Focus on the right kind of investors.
Initially, you should make inquiries about potential investors who already have demonstrated an interest in your business category or industry. One way to find such investors is to post a detailed personal and business profile on a platform like AngelList or LinkedIn. Since you are primarily looking to fund your venture, prioritize the former.
Ensure your business plan is airtight.
Obviously, you need to start off your efforts armed with a company name, info, and logo. Investors need to put a face to the business they are evaluating. Follow this up with a short profile about your company's background, the market need you've identified, and how your company will meet this need. Talk about how you plan to get your offering to your customers, your marketing and distribution channels, and communications strategy. Include a revenue model, describing the sales cycle and process you intend to use, to efficiently drive home the need for your product or service offering.
Let the money come later.
Clearly, you need an investor's money or you wouldn't be talking to him or her in the first place. But that should not be all you talk about in the first meeting. Investors are interested in your business's details, and why you are passionate about it, and not just how much you need.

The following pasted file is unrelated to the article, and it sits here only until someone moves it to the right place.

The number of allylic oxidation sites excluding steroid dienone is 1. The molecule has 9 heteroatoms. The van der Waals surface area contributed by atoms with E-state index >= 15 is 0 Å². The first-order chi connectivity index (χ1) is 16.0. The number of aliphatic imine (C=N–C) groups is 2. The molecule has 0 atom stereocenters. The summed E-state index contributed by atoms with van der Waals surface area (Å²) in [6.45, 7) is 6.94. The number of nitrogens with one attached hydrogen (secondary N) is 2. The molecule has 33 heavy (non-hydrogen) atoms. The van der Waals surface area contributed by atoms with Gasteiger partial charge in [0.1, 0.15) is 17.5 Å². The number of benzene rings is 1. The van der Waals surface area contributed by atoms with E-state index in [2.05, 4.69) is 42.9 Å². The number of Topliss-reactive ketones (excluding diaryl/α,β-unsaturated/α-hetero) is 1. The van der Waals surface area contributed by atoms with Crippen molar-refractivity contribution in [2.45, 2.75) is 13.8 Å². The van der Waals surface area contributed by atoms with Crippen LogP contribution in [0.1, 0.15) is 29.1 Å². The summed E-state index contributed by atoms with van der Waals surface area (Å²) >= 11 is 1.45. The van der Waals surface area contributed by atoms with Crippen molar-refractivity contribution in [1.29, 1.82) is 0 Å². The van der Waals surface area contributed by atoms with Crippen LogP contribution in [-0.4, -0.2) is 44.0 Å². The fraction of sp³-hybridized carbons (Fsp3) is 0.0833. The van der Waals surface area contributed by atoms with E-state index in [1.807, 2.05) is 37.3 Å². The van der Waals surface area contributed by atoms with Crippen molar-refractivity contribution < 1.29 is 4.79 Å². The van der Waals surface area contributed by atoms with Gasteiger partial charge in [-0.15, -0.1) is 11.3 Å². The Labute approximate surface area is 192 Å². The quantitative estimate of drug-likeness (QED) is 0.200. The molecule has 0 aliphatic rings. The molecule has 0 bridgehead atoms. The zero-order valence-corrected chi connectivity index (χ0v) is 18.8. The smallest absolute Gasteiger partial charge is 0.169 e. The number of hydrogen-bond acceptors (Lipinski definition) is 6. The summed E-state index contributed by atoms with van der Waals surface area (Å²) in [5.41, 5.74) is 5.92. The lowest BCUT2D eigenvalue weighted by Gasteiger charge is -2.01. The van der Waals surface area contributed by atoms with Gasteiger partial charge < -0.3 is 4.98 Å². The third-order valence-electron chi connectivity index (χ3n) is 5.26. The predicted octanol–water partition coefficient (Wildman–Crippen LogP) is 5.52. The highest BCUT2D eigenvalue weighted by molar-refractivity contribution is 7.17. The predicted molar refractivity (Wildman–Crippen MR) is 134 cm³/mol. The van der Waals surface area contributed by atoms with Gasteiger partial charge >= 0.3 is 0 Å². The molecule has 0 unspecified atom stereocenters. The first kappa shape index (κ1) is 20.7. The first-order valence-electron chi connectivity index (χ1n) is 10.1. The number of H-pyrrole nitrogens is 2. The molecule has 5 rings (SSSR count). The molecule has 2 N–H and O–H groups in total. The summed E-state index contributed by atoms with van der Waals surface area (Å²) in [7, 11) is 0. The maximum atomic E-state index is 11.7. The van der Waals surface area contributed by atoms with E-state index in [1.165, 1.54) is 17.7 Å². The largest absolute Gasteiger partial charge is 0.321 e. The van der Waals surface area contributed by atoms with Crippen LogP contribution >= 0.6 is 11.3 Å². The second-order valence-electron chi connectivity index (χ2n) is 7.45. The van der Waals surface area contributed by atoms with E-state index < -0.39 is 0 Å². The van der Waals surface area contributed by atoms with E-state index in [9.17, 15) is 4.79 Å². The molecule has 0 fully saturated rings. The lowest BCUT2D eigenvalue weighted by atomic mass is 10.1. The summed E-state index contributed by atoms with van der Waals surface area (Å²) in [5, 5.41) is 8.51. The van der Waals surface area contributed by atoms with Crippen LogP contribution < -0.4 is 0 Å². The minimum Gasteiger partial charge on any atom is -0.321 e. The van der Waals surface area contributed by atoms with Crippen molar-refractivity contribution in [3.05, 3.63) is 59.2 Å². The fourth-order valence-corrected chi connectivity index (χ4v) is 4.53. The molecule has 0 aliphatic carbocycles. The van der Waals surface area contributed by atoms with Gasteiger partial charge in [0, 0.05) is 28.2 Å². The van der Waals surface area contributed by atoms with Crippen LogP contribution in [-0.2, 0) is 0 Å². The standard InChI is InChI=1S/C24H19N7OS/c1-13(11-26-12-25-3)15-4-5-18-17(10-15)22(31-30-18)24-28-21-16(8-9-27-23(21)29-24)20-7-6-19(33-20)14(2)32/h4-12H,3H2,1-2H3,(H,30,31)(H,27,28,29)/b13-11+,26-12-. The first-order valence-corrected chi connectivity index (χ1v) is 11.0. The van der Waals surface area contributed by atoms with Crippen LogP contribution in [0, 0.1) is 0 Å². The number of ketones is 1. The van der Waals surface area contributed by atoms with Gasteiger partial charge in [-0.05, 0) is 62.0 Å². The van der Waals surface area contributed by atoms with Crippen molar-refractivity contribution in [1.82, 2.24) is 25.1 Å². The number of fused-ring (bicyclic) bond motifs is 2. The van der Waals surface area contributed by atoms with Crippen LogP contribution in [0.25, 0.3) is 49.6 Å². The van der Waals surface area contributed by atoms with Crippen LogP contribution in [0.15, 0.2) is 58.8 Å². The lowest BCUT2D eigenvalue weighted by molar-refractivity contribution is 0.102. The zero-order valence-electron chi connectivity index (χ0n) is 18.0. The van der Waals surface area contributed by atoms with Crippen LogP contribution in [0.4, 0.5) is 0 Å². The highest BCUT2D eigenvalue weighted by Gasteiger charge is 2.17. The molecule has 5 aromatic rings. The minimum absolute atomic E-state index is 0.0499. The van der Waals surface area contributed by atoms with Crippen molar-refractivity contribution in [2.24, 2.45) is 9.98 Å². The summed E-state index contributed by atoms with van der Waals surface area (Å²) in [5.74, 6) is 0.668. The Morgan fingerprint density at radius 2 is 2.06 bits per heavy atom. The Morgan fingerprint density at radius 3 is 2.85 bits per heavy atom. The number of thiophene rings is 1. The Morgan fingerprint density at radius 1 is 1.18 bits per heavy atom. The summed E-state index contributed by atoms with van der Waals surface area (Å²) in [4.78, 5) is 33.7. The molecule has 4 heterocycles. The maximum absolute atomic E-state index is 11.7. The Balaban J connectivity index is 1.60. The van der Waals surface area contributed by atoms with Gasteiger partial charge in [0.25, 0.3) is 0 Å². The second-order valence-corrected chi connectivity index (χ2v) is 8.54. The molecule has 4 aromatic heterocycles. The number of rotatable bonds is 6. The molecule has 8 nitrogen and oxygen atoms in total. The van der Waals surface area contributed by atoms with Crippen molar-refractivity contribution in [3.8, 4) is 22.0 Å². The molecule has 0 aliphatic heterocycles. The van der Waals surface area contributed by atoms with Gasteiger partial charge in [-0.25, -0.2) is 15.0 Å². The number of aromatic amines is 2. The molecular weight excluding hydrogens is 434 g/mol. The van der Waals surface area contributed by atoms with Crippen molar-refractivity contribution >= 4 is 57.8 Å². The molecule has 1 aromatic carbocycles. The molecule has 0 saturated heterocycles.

Investors like to hear the truth. Though they want to make a profit, of course, they don't want you to offer bogus claims. So don't make promises you're not sure you can keep. When calculating income projections, make them as realistic as possible and consider all plausible factors. The golden rule to selling your business is to "under-promise and over-deliver."
Take criticisms in good faith.
Steel yourself for criticism. And take all the negative feedback that may come without lashing out. If need be, go back to the drawing board to make necessary adjustments to prepare for your next investor meeting. Remember, too, that it's best to accept rejection without being nasty to a potential investor because someone who's not interested in you today might be tomorrow.
Read the full article >